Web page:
A casino is a place where people can gamble on games of chance. It may be a massive resort in Las Vegas or a small card room in a truck stop. It can also be a gaming establishment on a cruise ship or at a racetrack, or even in bars, restaurants and grocery stores that have games such as poker. Successful casinos take in billions of dollars each year for the companies, investors and Native American tribes that run them. The state and local governments also reap substantial revenues in taxes and fees from casinos.

Something about the presence of large amounts of money seems to encourage people to cheat, steal and lie in casinos, and casinos spend a lot of time, effort and money on security. Most modern casinos have a physical security force that patrols the premises and a specialized department for surveillance. They use sophisticated video technology that allows them to monitor every aspect of the gambling operations. For example, betting chips have built-in microcircuitry that allows the casinos to keep track of how much is being wagered minute by minute, and roulette wheels are electronically monitored so that any statistical deviation is noticed immediately.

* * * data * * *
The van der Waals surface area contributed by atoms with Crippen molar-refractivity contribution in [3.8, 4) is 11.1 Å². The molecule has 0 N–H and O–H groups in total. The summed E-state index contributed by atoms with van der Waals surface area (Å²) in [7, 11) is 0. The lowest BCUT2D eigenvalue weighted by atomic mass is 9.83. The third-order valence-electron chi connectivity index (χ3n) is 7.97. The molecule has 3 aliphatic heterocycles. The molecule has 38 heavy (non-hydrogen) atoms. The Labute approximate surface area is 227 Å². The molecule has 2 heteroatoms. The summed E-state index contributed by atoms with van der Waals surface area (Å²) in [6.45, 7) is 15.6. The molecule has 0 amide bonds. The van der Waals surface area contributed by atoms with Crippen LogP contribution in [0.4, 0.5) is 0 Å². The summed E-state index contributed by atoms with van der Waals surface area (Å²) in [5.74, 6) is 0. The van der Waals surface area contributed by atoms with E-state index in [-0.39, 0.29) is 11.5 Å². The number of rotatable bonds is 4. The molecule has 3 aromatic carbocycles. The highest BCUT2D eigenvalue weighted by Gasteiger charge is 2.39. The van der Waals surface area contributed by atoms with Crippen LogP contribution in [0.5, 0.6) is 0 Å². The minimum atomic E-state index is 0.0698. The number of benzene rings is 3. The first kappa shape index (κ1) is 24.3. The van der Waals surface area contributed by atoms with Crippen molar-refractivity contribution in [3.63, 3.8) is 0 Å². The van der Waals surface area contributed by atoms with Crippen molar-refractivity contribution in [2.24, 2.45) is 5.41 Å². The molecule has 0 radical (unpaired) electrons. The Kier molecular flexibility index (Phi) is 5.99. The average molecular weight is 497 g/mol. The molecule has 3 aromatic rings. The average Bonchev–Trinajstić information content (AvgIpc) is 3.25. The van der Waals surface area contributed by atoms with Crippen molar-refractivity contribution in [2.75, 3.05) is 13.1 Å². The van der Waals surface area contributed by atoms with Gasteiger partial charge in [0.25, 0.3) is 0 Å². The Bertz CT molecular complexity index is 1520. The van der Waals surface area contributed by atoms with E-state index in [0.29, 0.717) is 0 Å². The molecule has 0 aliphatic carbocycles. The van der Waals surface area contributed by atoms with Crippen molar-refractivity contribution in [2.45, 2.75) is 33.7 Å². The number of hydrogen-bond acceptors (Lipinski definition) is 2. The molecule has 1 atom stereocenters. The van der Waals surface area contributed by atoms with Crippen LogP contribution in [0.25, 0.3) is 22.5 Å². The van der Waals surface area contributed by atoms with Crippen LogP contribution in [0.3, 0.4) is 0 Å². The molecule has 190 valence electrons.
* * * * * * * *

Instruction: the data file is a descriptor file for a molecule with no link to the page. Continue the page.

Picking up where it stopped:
Casinos also make their profits by offering perks to high-spending patrons. These are known as comps, and they can include everything from free rooms to gourmet meals and show tickets. Less expensive comps are available to many regular patrons, and the vast majority of casinos offer frequent-flyer-type programs where players swipe their cards before each game to tally up points that can be exchanged for free slot play or other prizes.